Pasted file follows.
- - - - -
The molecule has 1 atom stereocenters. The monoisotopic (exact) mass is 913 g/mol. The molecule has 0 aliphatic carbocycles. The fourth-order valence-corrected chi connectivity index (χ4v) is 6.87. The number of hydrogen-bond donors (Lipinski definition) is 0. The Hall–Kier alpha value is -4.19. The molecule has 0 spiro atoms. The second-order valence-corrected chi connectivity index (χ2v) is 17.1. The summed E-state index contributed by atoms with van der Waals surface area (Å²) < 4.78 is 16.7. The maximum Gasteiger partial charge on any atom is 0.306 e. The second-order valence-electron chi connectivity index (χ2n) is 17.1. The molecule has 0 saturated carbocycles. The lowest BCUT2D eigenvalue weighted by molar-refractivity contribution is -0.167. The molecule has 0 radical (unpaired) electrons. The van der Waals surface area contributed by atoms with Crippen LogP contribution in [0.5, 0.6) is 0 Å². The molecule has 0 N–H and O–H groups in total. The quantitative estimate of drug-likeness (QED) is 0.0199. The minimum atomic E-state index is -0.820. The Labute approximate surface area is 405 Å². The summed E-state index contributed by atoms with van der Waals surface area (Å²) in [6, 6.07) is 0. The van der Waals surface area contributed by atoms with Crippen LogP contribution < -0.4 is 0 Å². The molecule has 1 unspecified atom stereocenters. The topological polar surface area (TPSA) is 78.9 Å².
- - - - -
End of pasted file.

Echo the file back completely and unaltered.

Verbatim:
The molecule has 1 atom stereocenters. The monoisotopic (exact) mass is 913 g/mol. The molecule has 0 aliphatic carbocycles. The fourth-order valence-corrected chi connectivity index (χ4v) is 6.87. The number of hydrogen-bond donors (Lipinski definition) is 0. The Hall–Kier alpha value is -4.19. The molecule has 0 spiro atoms. The second-order valence-corrected chi connectivity index (χ2v) is 17.1. The summed E-state index contributed by atoms with van der Waals surface area (Å²) < 4.78 is 16.7. The maximum Gasteiger partial charge on any atom is 0.306 e. The second-order valence-electron chi connectivity index (χ2n) is 17.1. The molecule has 0 saturated carbocycles. The lowest BCUT2D eigenvalue weighted by molar-refractivity contribution is -0.167. The molecule has 0 radical (unpaired) electrons. The van der Waals surface area contributed by atoms with Crippen LogP contribution in [0.5, 0.6) is 0 Å². The molecule has 0 N–H and O–H groups in total. The quantitative estimate of drug-likeness (QED) is 0.0199. The minimum atomic E-state index is -0.820. The Labute approximate surface area is 405 Å². The summed E-state index contributed by atoms with van der Waals surface area (Å²) in [6, 6.07) is 0. The van der Waals surface area contributed by atoms with Crippen LogP contribution < -0.4 is 0 Å². The molecule has 1 unspecified atom stereocenters. The topological polar surface area (TPSA) is 78.9 Å².